Mountain Lakes Fisheries Management Plan Complete
The National Park Service has completed the Mountain Lakes Fishery Management Plan / Environmental Impact Statement. The Mountain Lakes Fishery Management Plan is based on more than ten years of research regarding the ecological impacts of fish stocking within the North Cascades ecosystem and was developed via unprecedented collaboration between the National Park Service and the State of Washington. It will substantially improve existing ecological conditions while continuing to provide sport-fishing opportunities in reservoirs, rivers and streams, and select mountain lakes within each of the three units of North Cascades National Park Service Complex (North Cascades National Park, Ross Lake National Recreation Area, and Lake Chelan National Recreation Area).
The implementation of the Preferred Alternative, which would allow continued stocking of non-reproducing fish in 42 select lakes, will require clarification from Congress that fish stocking is appropriate within the park complex. Such clarification is needed because the 2006 National Park Service Management Policies prohibit stocking in naturally fishless lakes to preserve and protect naturally fishless aquatic ecosystems. If Congress does not provide clarification by summer 2009, the National Park Service will cease stocking mountain lakes and remove reproducing populations of fish from mountain lakes where it is feasible to do so.
The National Park Service’s Preferred Alternative is the same as identified in the 2005 Draft Mountain Lakes Fishery Management Plan / Environmental Impact Statement. This alternative would, if authorized by congress, result in adaptive management of the 91 natural mountain lakes within the park complex with a history of fish stocking and up to 42 of these lakes will remain fishable. The management action will eliminate high densities of reproducing fish populations from lakes using several methods including gill netting and habitat modification (in smaller lakes) and application of the piscicide antimycin (in larger lakes), and also allow continued stocking of select lakes with trout species incapable of reproducing due to habitat and life history constraints (i.e. species considered functionally sterile). The impact analysis indicates that continued stocking (at low densities with non-reproducing fish) will have negligible to minor impacts to aquatic life.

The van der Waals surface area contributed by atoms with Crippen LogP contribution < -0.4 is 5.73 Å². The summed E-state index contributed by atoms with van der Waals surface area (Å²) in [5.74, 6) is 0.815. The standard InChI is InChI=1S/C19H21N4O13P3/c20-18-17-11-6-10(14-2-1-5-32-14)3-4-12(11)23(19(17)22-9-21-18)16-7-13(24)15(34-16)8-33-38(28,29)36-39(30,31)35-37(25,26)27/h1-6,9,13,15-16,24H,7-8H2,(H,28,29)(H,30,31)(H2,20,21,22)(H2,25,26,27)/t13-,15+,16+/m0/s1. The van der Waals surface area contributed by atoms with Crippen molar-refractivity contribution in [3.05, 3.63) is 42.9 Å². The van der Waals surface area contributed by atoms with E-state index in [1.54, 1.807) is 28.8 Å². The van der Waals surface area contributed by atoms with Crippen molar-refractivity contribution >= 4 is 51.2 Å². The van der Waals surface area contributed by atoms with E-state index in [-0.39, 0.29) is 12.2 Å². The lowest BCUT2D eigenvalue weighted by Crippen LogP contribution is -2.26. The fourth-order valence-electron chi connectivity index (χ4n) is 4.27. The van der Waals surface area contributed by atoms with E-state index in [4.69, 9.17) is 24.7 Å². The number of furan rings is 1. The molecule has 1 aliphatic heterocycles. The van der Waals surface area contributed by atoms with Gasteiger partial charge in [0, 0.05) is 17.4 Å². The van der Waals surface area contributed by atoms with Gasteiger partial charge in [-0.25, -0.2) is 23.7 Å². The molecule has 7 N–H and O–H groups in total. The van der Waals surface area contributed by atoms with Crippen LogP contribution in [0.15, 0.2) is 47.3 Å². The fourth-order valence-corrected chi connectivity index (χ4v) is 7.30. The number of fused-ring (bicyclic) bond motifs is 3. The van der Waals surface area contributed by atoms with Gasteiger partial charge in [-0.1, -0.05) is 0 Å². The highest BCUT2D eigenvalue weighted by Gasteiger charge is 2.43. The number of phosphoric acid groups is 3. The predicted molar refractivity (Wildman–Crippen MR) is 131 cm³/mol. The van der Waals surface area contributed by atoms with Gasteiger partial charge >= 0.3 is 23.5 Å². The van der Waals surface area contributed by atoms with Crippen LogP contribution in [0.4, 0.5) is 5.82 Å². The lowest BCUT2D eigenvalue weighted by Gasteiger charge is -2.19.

This summer, the National Park Service will continue long-term ecological monitoring and test gill net fish removal methods at select mountain lakes while continuing cooperative fisheries management with the State of Washington.
The Mountain Lakes Fishery Management Plan / Environmental Impact Statement and additional materials can be accessed online at http://parkplanning.nps.gov/noca
Did You Know?
Grizzly bear tracks can be a reliable indicator of species? Grizzly bear and black bear forepaw tracks are distinct from one another and often times better than a photo of the bear to confirm an observation. So don't just look up, look down.